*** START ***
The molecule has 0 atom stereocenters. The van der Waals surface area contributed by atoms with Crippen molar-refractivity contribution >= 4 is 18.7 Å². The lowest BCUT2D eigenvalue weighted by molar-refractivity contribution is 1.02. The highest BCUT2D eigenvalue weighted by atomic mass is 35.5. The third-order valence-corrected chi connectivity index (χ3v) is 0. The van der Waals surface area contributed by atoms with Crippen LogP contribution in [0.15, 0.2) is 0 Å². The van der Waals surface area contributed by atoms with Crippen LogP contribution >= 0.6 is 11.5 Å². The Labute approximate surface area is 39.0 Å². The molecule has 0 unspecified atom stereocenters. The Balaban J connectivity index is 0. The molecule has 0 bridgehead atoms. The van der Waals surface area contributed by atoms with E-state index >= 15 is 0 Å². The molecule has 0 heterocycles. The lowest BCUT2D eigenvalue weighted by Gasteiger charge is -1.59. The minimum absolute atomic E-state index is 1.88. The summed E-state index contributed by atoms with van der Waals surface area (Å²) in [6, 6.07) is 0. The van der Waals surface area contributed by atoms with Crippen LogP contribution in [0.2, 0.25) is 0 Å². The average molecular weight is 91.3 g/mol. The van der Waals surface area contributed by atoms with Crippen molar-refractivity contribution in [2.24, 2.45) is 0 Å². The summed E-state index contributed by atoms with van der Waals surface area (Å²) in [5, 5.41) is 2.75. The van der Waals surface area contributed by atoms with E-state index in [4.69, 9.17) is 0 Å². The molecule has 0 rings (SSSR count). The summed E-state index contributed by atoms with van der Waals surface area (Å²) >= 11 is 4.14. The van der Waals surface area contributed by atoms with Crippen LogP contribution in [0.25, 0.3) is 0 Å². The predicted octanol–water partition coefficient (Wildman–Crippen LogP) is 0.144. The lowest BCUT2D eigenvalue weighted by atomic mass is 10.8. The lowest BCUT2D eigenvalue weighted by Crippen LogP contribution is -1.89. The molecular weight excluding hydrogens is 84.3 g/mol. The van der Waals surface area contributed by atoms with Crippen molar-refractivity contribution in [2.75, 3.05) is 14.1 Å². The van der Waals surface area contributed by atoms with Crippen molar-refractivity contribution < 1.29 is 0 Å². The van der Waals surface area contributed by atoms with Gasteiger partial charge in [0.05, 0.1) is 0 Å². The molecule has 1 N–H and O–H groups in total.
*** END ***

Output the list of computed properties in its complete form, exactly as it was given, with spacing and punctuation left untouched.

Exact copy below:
The molecule has 0 atom stereocenters. The van der Waals surface area contributed by atoms with Crippen molar-refractivity contribution >= 4 is 18.7 Å². The lowest BCUT2D eigenvalue weighted by molar-refractivity contribution is 1.02. The highest BCUT2D eigenvalue weighted by atomic mass is 35.5. The third-order valence-corrected chi connectivity index (χ3v) is 0. The van der Waals surface area contributed by atoms with Crippen LogP contribution in [0.15, 0.2) is 0 Å². The van der Waals surface area contributed by atoms with Crippen LogP contribution >= 0.6 is 11.5 Å². The Labute approximate surface area is 39.0 Å². The molecule has 0 unspecified atom stereocenters. The Balaban J connectivity index is 0. The molecule has 0 bridgehead atoms. The van der Waals surface area contributed by atoms with E-state index >= 15 is 0 Å². The molecule has 0 heterocycles. The lowest BCUT2D eigenvalue weighted by Gasteiger charge is -1.59. The minimum absolute atomic E-state index is 1.88. The summed E-state index contributed by atoms with van der Waals surface area (Å²) in [6, 6.07) is 0. The van der Waals surface area contributed by atoms with Crippen LogP contribution in [0.2, 0.25) is 0 Å². The average molecular weight is 91.3 g/mol. The van der Waals surface area contributed by atoms with Crippen molar-refractivity contribution in [2.24, 2.45) is 0 Å². The summed E-state index contributed by atoms with van der Waals surface area (Å²) in [5, 5.41) is 2.75. The van der Waals surface area contributed by atoms with E-state index in [4.69, 9.17) is 0 Å². The molecule has 0 rings (SSSR count). The summed E-state index contributed by atoms with van der Waals surface area (Å²) >= 11 is 4.14. The van der Waals surface area contributed by atoms with Crippen LogP contribution in [0.25, 0.3) is 0 Å². The predicted octanol–water partition coefficient (Wildman–Crippen LogP) is 0.144. The lowest BCUT2D eigenvalue weighted by atomic mass is 10.8. The lowest BCUT2D eigenvalue weighted by Crippen LogP contribution is -1.89. The molecular weight excluding hydrogens is 84.3 g/mol. The van der Waals surface area contributed by atoms with Crippen molar-refractivity contribution in [2.75, 3.05) is 14.1 Å². The van der Waals surface area contributed by atoms with Crippen molar-refractivity contribution < 1.29 is 0 Å². The van der Waals surface area contributed by atoms with Gasteiger partial charge in [0.05, 0.1) is 0 Å². The molecule has 1 N–H and O–H groups in total.